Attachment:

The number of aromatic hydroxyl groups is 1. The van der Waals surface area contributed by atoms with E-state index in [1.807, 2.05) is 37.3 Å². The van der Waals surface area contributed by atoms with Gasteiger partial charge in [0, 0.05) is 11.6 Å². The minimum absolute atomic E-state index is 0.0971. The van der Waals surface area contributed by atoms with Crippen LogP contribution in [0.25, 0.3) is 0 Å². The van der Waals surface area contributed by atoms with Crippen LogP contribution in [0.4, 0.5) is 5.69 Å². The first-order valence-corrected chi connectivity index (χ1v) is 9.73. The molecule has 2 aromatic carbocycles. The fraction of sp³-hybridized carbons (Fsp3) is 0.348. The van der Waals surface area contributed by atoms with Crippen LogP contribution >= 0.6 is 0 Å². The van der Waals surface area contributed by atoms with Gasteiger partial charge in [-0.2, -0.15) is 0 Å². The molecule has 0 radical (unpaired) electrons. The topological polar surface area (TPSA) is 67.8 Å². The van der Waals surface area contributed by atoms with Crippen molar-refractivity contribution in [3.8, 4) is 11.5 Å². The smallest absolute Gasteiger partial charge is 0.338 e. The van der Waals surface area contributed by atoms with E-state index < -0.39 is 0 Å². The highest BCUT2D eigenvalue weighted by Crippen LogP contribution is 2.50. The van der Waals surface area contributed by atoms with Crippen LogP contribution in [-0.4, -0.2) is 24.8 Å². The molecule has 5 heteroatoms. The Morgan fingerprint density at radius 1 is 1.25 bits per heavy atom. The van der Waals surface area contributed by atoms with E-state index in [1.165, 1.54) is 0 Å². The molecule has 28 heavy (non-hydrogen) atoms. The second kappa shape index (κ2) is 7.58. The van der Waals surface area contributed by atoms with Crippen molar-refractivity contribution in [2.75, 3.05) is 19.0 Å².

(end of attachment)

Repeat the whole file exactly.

The number of aromatic hydroxyl groups is 1. The van der Waals surface area contributed by atoms with E-state index in [1.807, 2.05) is 37.3 Å². The van der Waals surface area contributed by atoms with Gasteiger partial charge in [0, 0.05) is 11.6 Å². The minimum absolute atomic E-state index is 0.0971. The van der Waals surface area contributed by atoms with Crippen LogP contribution in [0.25, 0.3) is 0 Å². The van der Waals surface area contributed by atoms with Crippen LogP contribution in [0.4, 0.5) is 5.69 Å². The first-order valence-corrected chi connectivity index (χ1v) is 9.73. The molecule has 2 aromatic carbocycles. The fraction of sp³-hybridized carbons (Fsp3) is 0.348. The van der Waals surface area contributed by atoms with Crippen LogP contribution >= 0.6 is 0 Å². The van der Waals surface area contributed by atoms with Gasteiger partial charge in [-0.2, -0.15) is 0 Å². The molecule has 0 radical (unpaired) electrons. The topological polar surface area (TPSA) is 67.8 Å². The van der Waals surface area contributed by atoms with Crippen molar-refractivity contribution in [3.8, 4) is 11.5 Å². The smallest absolute Gasteiger partial charge is 0.338 e. The van der Waals surface area contributed by atoms with E-state index < -0.39 is 0 Å². The highest BCUT2D eigenvalue weighted by Crippen LogP contribution is 2.50. The van der Waals surface area contributed by atoms with Crippen LogP contribution in [-0.4, -0.2) is 24.8 Å². The molecule has 5 heteroatoms. The Morgan fingerprint density at radius 1 is 1.25 bits per heavy atom. The van der Waals surface area contributed by atoms with E-state index in [1.165, 1.54) is 0 Å². The molecule has 28 heavy (non-hydrogen) atoms. The second kappa shape index (κ2) is 7.58. The van der Waals surface area contributed by atoms with Crippen molar-refractivity contribution in [2.75, 3.05) is 19.0 Å².